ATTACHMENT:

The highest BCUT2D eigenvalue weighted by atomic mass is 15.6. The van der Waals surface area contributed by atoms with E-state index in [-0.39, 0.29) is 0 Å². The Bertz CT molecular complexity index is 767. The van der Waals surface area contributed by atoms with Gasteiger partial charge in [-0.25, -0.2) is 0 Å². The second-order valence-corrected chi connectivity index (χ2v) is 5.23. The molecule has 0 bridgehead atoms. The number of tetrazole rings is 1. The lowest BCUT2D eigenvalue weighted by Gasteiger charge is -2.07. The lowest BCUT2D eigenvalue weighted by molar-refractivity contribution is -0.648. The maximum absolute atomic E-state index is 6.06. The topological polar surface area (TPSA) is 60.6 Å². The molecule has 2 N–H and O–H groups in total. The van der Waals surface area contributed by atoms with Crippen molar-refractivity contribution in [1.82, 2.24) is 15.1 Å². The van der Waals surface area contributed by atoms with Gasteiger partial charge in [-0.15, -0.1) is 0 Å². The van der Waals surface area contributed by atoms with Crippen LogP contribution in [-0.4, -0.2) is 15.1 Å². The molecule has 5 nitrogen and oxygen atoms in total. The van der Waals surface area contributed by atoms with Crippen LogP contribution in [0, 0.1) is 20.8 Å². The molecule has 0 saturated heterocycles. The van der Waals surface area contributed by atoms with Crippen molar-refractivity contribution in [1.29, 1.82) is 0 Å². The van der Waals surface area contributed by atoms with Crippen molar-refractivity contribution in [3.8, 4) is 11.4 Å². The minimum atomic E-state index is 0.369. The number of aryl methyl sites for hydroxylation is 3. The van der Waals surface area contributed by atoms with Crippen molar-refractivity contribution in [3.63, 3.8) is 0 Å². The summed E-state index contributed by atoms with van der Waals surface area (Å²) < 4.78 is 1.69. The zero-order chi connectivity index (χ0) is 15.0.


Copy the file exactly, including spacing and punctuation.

The highest BCUT2D eigenvalue weighted by atomic mass is 15.6. The van der Waals surface area contributed by atoms with E-state index in [-0.39, 0.29) is 0 Å². The Bertz CT molecular complexity index is 767. The van der Waals surface area contributed by atoms with Gasteiger partial charge in [-0.25, -0.2) is 0 Å². The second-order valence-corrected chi connectivity index (χ2v) is 5.23. The molecule has 0 bridgehead atoms. The number of tetrazole rings is 1. The lowest BCUT2D eigenvalue weighted by Gasteiger charge is -2.07. The lowest BCUT2D eigenvalue weighted by molar-refractivity contribution is -0.648. The maximum absolute atomic E-state index is 6.06. The topological polar surface area (TPSA) is 60.6 Å². The molecule has 2 N–H and O–H groups in total. The van der Waals surface area contributed by atoms with Crippen molar-refractivity contribution in [1.82, 2.24) is 15.1 Å². The van der Waals surface area contributed by atoms with Gasteiger partial charge in [-0.15, -0.1) is 0 Å². The van der Waals surface area contributed by atoms with Crippen LogP contribution in [-0.4, -0.2) is 15.1 Å². The molecule has 5 nitrogen and oxygen atoms in total. The van der Waals surface area contributed by atoms with Crippen LogP contribution in [0, 0.1) is 20.8 Å². The molecule has 0 saturated heterocycles. The van der Waals surface area contributed by atoms with Crippen molar-refractivity contribution in [1.29, 1.82) is 0 Å². The van der Waals surface area contributed by atoms with Crippen molar-refractivity contribution in [3.8, 4) is 11.4 Å². The minimum atomic E-state index is 0.369. The number of aryl methyl sites for hydroxylation is 3. The van der Waals surface area contributed by atoms with Crippen molar-refractivity contribution in [3.63, 3.8) is 0 Å². The summed E-state index contributed by atoms with van der Waals surface area (Å²) < 4.78 is 1.69. The zero-order chi connectivity index (χ0) is 15.0.